7th SWS provides 'Flawless Missile Warning' capabilities

PETERSON AIR FORCE BASE, Colo. -- As many of you may know from a recent Department of Defense news release, a successful target tracking and radar exercise was completed last week.

On July 18, Lt. Gen. Henry A. Obering, Missile Defense Agency director, announced the successful execution of a test during which a long-range ballistic missile was tracked by radars of the missile defense system.

That day, a threat-representative target was launched from Kodiak Launch Complex, in Alaska. The object was acquired and tracked by a multitude of space, ground, and sea-based sensors working in concert to report complex data to formulate an engagement solution to seize the target. The purpose of this test was designed to practice and refine tactics necessary to defend the U.S. against long-range ballistic missile attacks.

As part of the wing's flawless missile warning mission, operators assigned to the 7th Space Warning Squadron, one of our geographically-separated units at Beale AFB, Calif., echoed their sound capabilities, in direct support of this mission through performance. Their ability to conduct flawless missile warning, missile defense and space surveillance operations is one of the reasons why the 21st Space Wing is so successful in executing its overall mission.

Their upgraded early warning radar, or UEWR for short, was one of four sensors involved in executing what was said to be "one of the most challenging flight tests of the missile defense system's command and control software to date." The sensor carried out numerous critical functions and supported nine Joint Satellite Tracks and six other radar configuration events.

The most significant part of this mission was identifying and reporting pinpoint data; however, this event goes far beyond a single element of importance. Equally important were the exceptional performances of the supporting crew made up of Capt. Samuel Daane, crew commander; Tech. Sgt. Jeffery Macal, crew chief; and Airman 1st Class Janice Joseph, the space consol operator. The test directors were 1st Lt. Brendon Herbeck, Air Force Space Command test director; Dr. Joe Howard, Raytheon test director; and Trish Tracy, MDA test controller. Congratulations on a job well-done.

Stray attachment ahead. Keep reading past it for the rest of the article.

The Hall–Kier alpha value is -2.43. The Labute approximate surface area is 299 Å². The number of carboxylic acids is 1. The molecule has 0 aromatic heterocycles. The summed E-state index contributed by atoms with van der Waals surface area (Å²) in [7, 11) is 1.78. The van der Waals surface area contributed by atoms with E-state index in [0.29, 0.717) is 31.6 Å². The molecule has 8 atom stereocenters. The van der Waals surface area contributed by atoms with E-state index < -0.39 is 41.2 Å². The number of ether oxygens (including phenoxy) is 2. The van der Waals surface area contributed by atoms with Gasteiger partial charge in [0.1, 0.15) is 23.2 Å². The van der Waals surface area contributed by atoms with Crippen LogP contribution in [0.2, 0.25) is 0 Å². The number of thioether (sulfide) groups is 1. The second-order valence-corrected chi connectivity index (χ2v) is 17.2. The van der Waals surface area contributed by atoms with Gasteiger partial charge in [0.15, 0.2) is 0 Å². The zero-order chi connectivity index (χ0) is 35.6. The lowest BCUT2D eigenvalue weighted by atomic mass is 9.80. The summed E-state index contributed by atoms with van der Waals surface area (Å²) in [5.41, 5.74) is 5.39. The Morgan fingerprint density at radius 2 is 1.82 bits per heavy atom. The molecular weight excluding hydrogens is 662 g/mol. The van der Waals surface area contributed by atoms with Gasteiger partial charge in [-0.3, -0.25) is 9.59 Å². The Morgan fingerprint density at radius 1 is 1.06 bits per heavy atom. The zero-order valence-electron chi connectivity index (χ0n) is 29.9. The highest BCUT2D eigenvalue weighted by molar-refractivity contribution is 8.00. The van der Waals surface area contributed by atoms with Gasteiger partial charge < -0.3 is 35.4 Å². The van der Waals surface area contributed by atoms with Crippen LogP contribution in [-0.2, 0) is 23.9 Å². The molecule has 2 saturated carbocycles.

On July 21st, your command chief, Chief Master Sergeant Tim Omdal and I had the privilege of visiting the clinic at Schriever AFB to again see first-hand the tremendous support the men and women of the 21st Medical Group are providing to the 50th Space Wing. In case you didn't know, we have a team of highly-professional providers at a satellite location there led by Lt. Col. Lori Lee. They provide primary care, aero medical, dental, immunizations, pharmacy, laboratory, radiology, public health, mental health and optometry.

Their superb levels of commitment and professionalism resonated, and undoubtedly was a big reason why Tech. Sgt. Lucinda Emerson represented the top 10 percent of her peers as a distinguished graduate from Class 08-5 of the Vosler Non-commissioned Officer Academy. This distinct recognition results from multiple peer grading criteria: leadership, followership, team-work, goal orientation, and professional conduct. During my visit to Schriever, I had the distinct privilege of recognizing her in the presence of her team.

Congratulations again to Sergeant Emerson and our Knights at Beale for their outstanding achievements!